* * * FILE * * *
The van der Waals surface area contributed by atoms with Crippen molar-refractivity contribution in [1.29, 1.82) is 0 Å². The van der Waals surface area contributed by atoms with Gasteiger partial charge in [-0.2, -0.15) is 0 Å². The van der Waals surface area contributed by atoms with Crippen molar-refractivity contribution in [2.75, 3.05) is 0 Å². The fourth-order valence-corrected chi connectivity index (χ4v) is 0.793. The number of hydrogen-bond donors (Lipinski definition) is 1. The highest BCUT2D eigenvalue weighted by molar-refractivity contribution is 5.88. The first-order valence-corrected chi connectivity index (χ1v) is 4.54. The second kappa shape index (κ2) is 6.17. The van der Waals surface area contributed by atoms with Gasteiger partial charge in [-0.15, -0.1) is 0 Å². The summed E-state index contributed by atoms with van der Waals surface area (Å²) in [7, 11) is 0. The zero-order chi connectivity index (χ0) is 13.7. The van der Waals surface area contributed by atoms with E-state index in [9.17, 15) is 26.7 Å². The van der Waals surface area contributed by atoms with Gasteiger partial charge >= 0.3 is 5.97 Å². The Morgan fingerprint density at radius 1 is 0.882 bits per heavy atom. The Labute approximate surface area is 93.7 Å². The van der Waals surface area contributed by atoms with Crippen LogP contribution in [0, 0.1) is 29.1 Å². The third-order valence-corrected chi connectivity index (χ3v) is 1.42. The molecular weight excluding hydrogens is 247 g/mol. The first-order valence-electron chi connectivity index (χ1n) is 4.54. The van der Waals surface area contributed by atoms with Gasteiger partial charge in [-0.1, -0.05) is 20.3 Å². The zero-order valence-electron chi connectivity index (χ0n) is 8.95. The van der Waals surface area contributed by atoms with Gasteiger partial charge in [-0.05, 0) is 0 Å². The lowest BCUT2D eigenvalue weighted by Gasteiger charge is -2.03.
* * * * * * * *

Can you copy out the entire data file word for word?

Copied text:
The van der Waals surface area contributed by atoms with Crippen molar-refractivity contribution in [1.29, 1.82) is 0 Å². The van der Waals surface area contributed by atoms with Gasteiger partial charge in [-0.2, -0.15) is 0 Å². The van der Waals surface area contributed by atoms with Crippen molar-refractivity contribution in [2.75, 3.05) is 0 Å². The fourth-order valence-corrected chi connectivity index (χ4v) is 0.793. The number of hydrogen-bond donors (Lipinski definition) is 1. The highest BCUT2D eigenvalue weighted by molar-refractivity contribution is 5.88. The first-order valence-corrected chi connectivity index (χ1v) is 4.54. The second kappa shape index (κ2) is 6.17. The van der Waals surface area contributed by atoms with Gasteiger partial charge in [-0.15, -0.1) is 0 Å². The summed E-state index contributed by atoms with van der Waals surface area (Å²) in [7, 11) is 0. The zero-order chi connectivity index (χ0) is 13.7. The van der Waals surface area contributed by atoms with E-state index in [9.17, 15) is 26.7 Å². The van der Waals surface area contributed by atoms with Gasteiger partial charge >= 0.3 is 5.97 Å². The Morgan fingerprint density at radius 1 is 0.882 bits per heavy atom. The Labute approximate surface area is 93.7 Å². The van der Waals surface area contributed by atoms with Crippen LogP contribution in [0, 0.1) is 29.1 Å². The third-order valence-corrected chi connectivity index (χ3v) is 1.42. The molecular weight excluding hydrogens is 247 g/mol. The first-order valence-electron chi connectivity index (χ1n) is 4.54. The van der Waals surface area contributed by atoms with Gasteiger partial charge in [-0.1, -0.05) is 20.3 Å². The zero-order valence-electron chi connectivity index (χ0n) is 8.95. The van der Waals surface area contributed by atoms with Gasteiger partial charge in [-0.05, 0) is 0 Å². The lowest BCUT2D eigenvalue weighted by Gasteiger charge is -2.03.